The U.S. Energy Information Administration (EIA) released the early release version of its 2013 Annual Energy Outlook (AEO2013), which includes projections for U.S. energy markets through 2040 under reference case assumptions. Projections under the reference case include only current laws and policies. The full AEO, which includes side cases, will be available in spring 2013.
The AEO2013 projects strong growth in natural gas production, led by continued development of shale resources. Despite growth in natural gas consumption, AEO2013 projects that the United States will become a net exporter of natural gas by the year 2020—two years earlier and with greater volumes of U.S. natural gas exports than was projected in the Annual Energy Outlook 2012.
Domestic natural gas consumption grows by about 21 percent from 2011 to 2040. Consumption grows most in the electric power and industrial sectors, which are better positioned to benefit from relatively low natural gas prices. Increased use of liquefied natural gas (LNG) for heavy-duty vehicles contributes to growth of natural gas use in the transportation sector, which represents 6 percent of natural gas consumption in 2040, compared with 3 percent in 2011.
The Henry Hub day-ahead price registered an overall decrease for the week, dropping 32 cents per MMBtu through Tuesday before regaining some ground yesterday to close the week at $3.41 per MMBtu, down 7.8 percent. Generally higher-than-average temperatures in many locations helped to lower prices early in the report week, with prices finishing the week higher in some locations ahead of forecasts of colder weather.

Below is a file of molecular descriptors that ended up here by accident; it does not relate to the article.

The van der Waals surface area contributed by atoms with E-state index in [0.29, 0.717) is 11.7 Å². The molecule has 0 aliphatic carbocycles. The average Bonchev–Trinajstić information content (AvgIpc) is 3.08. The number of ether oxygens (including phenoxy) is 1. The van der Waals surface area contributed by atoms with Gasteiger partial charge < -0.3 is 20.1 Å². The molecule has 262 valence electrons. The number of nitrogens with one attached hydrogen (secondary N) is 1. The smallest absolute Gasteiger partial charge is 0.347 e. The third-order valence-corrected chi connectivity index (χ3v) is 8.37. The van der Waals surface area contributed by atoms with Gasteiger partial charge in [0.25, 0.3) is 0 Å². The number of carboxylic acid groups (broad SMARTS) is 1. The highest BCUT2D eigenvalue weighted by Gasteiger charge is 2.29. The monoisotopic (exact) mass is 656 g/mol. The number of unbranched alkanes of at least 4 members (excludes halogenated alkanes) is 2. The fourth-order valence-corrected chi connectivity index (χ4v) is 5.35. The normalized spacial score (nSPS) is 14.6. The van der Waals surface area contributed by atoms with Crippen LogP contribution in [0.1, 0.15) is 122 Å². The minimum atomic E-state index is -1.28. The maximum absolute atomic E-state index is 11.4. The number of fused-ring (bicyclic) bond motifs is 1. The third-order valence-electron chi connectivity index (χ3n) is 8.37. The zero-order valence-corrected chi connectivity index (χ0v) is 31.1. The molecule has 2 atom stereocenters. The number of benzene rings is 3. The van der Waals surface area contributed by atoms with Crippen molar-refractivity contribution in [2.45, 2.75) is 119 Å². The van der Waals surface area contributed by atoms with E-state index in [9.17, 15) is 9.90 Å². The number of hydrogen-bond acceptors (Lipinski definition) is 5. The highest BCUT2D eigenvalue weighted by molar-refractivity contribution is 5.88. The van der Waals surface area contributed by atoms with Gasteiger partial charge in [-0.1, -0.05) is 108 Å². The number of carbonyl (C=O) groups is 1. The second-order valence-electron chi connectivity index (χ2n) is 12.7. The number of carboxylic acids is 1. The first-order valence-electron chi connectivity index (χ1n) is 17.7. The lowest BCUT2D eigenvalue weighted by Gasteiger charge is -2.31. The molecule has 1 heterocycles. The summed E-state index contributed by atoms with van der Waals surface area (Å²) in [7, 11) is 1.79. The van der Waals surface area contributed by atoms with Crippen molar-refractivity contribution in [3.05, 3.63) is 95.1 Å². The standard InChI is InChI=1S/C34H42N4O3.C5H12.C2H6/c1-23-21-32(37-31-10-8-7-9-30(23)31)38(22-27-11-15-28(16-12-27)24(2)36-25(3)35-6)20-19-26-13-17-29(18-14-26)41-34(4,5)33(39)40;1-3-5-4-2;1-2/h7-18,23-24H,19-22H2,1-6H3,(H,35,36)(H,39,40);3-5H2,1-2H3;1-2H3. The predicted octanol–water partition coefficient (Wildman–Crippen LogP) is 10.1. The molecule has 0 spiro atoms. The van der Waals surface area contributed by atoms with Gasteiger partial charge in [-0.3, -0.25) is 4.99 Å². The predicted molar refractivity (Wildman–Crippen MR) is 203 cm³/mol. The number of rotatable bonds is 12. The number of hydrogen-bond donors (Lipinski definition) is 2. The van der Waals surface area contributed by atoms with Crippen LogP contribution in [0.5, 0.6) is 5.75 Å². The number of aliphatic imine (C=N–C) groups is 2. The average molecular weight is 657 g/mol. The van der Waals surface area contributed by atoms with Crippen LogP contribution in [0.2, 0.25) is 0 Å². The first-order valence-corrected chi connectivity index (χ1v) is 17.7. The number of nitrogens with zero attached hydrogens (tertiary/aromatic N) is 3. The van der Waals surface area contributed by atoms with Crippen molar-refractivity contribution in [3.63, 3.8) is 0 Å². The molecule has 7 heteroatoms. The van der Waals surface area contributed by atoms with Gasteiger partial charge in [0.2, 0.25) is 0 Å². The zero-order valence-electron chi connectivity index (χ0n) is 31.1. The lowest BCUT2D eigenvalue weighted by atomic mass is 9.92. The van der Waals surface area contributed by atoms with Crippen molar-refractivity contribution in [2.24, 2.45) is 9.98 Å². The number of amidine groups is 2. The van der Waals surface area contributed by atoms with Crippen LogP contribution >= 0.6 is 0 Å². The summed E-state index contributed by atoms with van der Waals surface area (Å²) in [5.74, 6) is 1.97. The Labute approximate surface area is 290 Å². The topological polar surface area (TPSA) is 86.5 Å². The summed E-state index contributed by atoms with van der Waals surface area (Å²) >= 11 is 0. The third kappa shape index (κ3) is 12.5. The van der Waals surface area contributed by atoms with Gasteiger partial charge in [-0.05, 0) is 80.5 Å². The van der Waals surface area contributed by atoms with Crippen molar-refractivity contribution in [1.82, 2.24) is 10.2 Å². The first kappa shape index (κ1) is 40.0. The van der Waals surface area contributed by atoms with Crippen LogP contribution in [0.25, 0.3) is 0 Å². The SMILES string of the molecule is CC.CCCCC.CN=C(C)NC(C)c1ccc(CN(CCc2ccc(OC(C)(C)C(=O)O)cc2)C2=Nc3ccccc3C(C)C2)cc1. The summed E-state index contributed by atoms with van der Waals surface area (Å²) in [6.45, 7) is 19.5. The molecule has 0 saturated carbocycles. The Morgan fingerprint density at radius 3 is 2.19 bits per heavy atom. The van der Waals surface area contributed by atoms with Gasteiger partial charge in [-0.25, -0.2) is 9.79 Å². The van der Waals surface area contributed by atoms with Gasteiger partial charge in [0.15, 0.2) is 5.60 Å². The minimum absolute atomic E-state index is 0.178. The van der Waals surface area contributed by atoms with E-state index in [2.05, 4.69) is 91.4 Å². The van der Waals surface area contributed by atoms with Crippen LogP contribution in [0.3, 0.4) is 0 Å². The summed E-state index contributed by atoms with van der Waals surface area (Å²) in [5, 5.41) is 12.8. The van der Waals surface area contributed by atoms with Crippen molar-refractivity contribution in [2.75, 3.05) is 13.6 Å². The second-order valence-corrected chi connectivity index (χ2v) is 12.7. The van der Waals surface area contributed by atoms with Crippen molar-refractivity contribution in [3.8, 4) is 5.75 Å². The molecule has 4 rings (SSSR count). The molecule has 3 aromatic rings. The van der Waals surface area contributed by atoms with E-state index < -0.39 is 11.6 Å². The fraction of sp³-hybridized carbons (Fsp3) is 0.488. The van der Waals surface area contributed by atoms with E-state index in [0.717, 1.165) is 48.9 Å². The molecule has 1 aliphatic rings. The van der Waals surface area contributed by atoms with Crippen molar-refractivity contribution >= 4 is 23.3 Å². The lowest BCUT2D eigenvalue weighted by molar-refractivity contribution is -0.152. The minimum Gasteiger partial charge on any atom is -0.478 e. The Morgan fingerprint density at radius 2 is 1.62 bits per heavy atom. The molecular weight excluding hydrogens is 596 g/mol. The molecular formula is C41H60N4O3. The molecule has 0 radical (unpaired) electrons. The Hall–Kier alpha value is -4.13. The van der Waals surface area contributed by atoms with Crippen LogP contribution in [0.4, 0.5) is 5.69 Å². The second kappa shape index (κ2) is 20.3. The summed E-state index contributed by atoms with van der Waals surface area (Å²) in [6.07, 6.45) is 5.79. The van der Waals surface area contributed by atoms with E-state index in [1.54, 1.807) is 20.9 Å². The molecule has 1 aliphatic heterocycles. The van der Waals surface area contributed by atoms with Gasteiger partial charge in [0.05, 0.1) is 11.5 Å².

At the NYMEX, the January 2013 contract ended the week lower, dropping from $3.801 per MMBtu last Wednesday to $3.700 per MMBtu yesterday, a decrease of 10.1 cents per MMBtu. Prices fell for much of the report week before regaining more than 16 cents per MMBtu yesterday, finishing the week down 2.7 percent. The 12-Month Strip (average of January 2013 to December 2013 contracts) closed yesterday at $3.823 per MMBtu, down 3.2 cents per MMBtu (0.8 percent) for the week.
Certain locations in the Northeast saw prices initially trending significantly lower as very warm weather late in the report week followed seasonally colder temperatures. Prices rebounded toward the end of the week ahead of a return to colder weather. For example, at the Algonquin Citygate trading point (for delivery into Boston), spot prices started the report week at $9.78 per MMBtu and rose 20 cents per MMBtu on Thursday, but dropped to $4.76 per MMBtu on Monday (as temperatures approached 60 degrees) before rebounding sharply on Tuesday and again yesterday, closing at $9.43 per MMBtu (down 3.6 percent for the week). Similarly, prices at the Transcontinental Pipeline's Zone 6 trading point (serving New York City markets), which began the week at $5.40 per MMBtu, fell nearly $1.00 per MMBtu on Thursday, and continued a steady decline through Tuesday before regaining ground yesterday, finishing the report week at $4.34 per MMBtu (down 19.6 percent).